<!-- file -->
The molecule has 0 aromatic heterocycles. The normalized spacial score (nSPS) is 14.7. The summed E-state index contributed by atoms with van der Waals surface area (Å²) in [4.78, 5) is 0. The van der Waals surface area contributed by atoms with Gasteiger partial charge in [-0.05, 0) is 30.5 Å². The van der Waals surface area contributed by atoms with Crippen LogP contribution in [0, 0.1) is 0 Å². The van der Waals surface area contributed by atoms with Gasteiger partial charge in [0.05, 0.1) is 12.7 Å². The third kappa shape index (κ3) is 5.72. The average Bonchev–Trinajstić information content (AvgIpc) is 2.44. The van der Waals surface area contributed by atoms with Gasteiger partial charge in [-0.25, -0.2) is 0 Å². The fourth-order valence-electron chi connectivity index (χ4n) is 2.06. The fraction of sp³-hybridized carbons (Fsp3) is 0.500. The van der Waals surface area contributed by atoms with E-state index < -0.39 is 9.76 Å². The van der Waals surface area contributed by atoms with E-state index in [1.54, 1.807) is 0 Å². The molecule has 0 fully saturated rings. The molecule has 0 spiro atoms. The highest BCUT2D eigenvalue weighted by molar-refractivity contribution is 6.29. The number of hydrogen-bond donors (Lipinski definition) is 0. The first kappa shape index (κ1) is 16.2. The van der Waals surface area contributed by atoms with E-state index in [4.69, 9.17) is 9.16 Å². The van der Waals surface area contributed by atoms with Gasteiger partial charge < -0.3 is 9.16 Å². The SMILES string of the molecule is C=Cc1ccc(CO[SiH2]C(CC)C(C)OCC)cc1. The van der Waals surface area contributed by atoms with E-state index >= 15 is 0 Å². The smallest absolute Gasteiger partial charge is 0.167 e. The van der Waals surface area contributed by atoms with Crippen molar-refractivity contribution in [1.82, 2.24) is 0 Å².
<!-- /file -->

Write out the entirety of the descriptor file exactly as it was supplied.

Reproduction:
The molecule has 0 aromatic heterocycles. The normalized spacial score (nSPS) is 14.7. The summed E-state index contributed by atoms with van der Waals surface area (Å²) in [4.78, 5) is 0. The van der Waals surface area contributed by atoms with Gasteiger partial charge in [-0.05, 0) is 30.5 Å². The van der Waals surface area contributed by atoms with Crippen LogP contribution in [0, 0.1) is 0 Å². The van der Waals surface area contributed by atoms with Gasteiger partial charge in [0.05, 0.1) is 12.7 Å². The third kappa shape index (κ3) is 5.72. The average Bonchev–Trinajstić information content (AvgIpc) is 2.44. The van der Waals surface area contributed by atoms with Gasteiger partial charge in [-0.25, -0.2) is 0 Å². The fourth-order valence-electron chi connectivity index (χ4n) is 2.06. The fraction of sp³-hybridized carbons (Fsp3) is 0.500. The van der Waals surface area contributed by atoms with E-state index < -0.39 is 9.76 Å². The van der Waals surface area contributed by atoms with E-state index in [1.54, 1.807) is 0 Å². The molecule has 0 fully saturated rings. The molecule has 0 spiro atoms. The highest BCUT2D eigenvalue weighted by molar-refractivity contribution is 6.29. The number of hydrogen-bond donors (Lipinski definition) is 0. The first kappa shape index (κ1) is 16.2. The van der Waals surface area contributed by atoms with E-state index in [4.69, 9.17) is 9.16 Å². The van der Waals surface area contributed by atoms with Gasteiger partial charge < -0.3 is 9.16 Å². The SMILES string of the molecule is C=Cc1ccc(CO[SiH2]C(CC)C(C)OCC)cc1. The van der Waals surface area contributed by atoms with E-state index >= 15 is 0 Å². The smallest absolute Gasteiger partial charge is 0.167 e. The van der Waals surface area contributed by atoms with Crippen molar-refractivity contribution in [1.82, 2.24) is 0 Å².